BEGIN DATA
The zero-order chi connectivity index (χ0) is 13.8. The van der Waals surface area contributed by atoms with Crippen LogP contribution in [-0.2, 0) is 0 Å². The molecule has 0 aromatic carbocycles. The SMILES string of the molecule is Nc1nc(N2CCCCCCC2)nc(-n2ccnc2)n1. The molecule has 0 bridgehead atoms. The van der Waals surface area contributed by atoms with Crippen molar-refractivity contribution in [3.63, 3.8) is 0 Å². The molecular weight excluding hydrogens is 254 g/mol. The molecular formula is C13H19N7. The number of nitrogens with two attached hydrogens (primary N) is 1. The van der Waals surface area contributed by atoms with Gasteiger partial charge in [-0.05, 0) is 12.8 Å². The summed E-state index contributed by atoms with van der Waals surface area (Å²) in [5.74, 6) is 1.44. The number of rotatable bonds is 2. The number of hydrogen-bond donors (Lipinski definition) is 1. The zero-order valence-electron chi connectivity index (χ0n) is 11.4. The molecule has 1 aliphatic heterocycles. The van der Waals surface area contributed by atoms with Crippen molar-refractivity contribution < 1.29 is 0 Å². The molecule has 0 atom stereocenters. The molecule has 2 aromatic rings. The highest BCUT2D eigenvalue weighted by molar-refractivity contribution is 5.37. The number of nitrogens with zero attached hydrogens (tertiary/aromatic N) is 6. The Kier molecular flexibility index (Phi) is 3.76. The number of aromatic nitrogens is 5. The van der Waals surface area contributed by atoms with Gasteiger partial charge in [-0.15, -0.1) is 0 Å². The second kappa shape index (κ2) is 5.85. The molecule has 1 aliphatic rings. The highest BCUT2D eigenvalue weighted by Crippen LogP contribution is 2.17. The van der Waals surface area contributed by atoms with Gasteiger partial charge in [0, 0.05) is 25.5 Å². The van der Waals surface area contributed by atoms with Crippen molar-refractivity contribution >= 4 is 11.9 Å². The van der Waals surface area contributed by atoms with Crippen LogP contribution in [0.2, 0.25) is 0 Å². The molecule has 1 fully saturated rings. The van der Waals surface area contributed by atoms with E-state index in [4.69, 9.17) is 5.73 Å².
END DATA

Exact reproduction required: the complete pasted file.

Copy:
The zero-order chi connectivity index (χ0) is 13.8. The van der Waals surface area contributed by atoms with Crippen LogP contribution in [-0.2, 0) is 0 Å². The molecule has 0 aromatic carbocycles. The SMILES string of the molecule is Nc1nc(N2CCCCCCC2)nc(-n2ccnc2)n1. The molecule has 0 bridgehead atoms. The van der Waals surface area contributed by atoms with Crippen molar-refractivity contribution in [3.63, 3.8) is 0 Å². The molecular weight excluding hydrogens is 254 g/mol. The molecular formula is C13H19N7. The number of nitrogens with two attached hydrogens (primary N) is 1. The van der Waals surface area contributed by atoms with Gasteiger partial charge in [-0.05, 0) is 12.8 Å². The summed E-state index contributed by atoms with van der Waals surface area (Å²) in [5.74, 6) is 1.44. The number of rotatable bonds is 2. The number of hydrogen-bond donors (Lipinski definition) is 1. The zero-order valence-electron chi connectivity index (χ0n) is 11.4. The molecule has 1 aliphatic heterocycles. The van der Waals surface area contributed by atoms with Crippen molar-refractivity contribution < 1.29 is 0 Å². The molecule has 0 atom stereocenters. The molecule has 2 aromatic rings. The highest BCUT2D eigenvalue weighted by molar-refractivity contribution is 5.37. The number of nitrogens with zero attached hydrogens (tertiary/aromatic N) is 6. The Kier molecular flexibility index (Phi) is 3.76. The number of aromatic nitrogens is 5. The van der Waals surface area contributed by atoms with Gasteiger partial charge in [-0.15, -0.1) is 0 Å². The second kappa shape index (κ2) is 5.85. The molecule has 1 aliphatic rings. The highest BCUT2D eigenvalue weighted by Crippen LogP contribution is 2.17. The van der Waals surface area contributed by atoms with Gasteiger partial charge in [0, 0.05) is 25.5 Å². The van der Waals surface area contributed by atoms with Crippen molar-refractivity contribution >= 4 is 11.9 Å². The van der Waals surface area contributed by atoms with Crippen LogP contribution in [0.2, 0.25) is 0 Å². The molecule has 1 fully saturated rings. The van der Waals surface area contributed by atoms with E-state index in [4.69, 9.17) is 5.73 Å².